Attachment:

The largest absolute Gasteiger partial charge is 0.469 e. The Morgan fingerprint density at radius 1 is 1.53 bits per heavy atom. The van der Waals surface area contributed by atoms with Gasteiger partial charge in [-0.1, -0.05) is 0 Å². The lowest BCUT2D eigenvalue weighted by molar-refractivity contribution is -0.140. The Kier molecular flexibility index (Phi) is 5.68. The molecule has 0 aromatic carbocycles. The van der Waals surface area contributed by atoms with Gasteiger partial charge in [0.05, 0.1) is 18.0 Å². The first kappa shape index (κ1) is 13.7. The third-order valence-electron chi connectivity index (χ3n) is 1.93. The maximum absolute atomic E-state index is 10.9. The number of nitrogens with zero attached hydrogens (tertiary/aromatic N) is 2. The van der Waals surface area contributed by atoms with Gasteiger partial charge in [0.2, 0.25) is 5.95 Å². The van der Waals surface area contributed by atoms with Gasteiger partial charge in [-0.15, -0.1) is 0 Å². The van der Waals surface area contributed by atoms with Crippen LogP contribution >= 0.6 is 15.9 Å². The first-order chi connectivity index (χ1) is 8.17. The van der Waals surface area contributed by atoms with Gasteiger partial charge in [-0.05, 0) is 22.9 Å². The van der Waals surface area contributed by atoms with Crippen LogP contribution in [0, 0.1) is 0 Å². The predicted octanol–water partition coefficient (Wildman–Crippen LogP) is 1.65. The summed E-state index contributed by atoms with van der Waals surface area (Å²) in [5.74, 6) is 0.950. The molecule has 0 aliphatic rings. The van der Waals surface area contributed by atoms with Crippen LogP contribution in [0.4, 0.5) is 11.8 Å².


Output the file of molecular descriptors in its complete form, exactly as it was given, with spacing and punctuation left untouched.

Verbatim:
The largest absolute Gasteiger partial charge is 0.469 e. The Morgan fingerprint density at radius 1 is 1.53 bits per heavy atom. The van der Waals surface area contributed by atoms with Gasteiger partial charge in [-0.1, -0.05) is 0 Å². The lowest BCUT2D eigenvalue weighted by molar-refractivity contribution is -0.140. The Kier molecular flexibility index (Phi) is 5.68. The molecule has 0 aromatic carbocycles. The van der Waals surface area contributed by atoms with Gasteiger partial charge in [0.05, 0.1) is 18.0 Å². The first kappa shape index (κ1) is 13.7. The third-order valence-electron chi connectivity index (χ3n) is 1.93. The maximum absolute atomic E-state index is 10.9. The number of nitrogens with zero attached hydrogens (tertiary/aromatic N) is 2. The van der Waals surface area contributed by atoms with Gasteiger partial charge in [0.2, 0.25) is 5.95 Å². The van der Waals surface area contributed by atoms with Gasteiger partial charge in [-0.15, -0.1) is 0 Å². The van der Waals surface area contributed by atoms with Crippen LogP contribution >= 0.6 is 15.9 Å². The first-order chi connectivity index (χ1) is 8.17. The van der Waals surface area contributed by atoms with Gasteiger partial charge in [-0.05, 0) is 22.9 Å². The van der Waals surface area contributed by atoms with Crippen LogP contribution in [0, 0.1) is 0 Å². The predicted octanol–water partition coefficient (Wildman–Crippen LogP) is 1.65. The summed E-state index contributed by atoms with van der Waals surface area (Å²) in [5.74, 6) is 0.950. The molecule has 0 aliphatic rings. The van der Waals surface area contributed by atoms with Crippen LogP contribution in [0.4, 0.5) is 11.8 Å².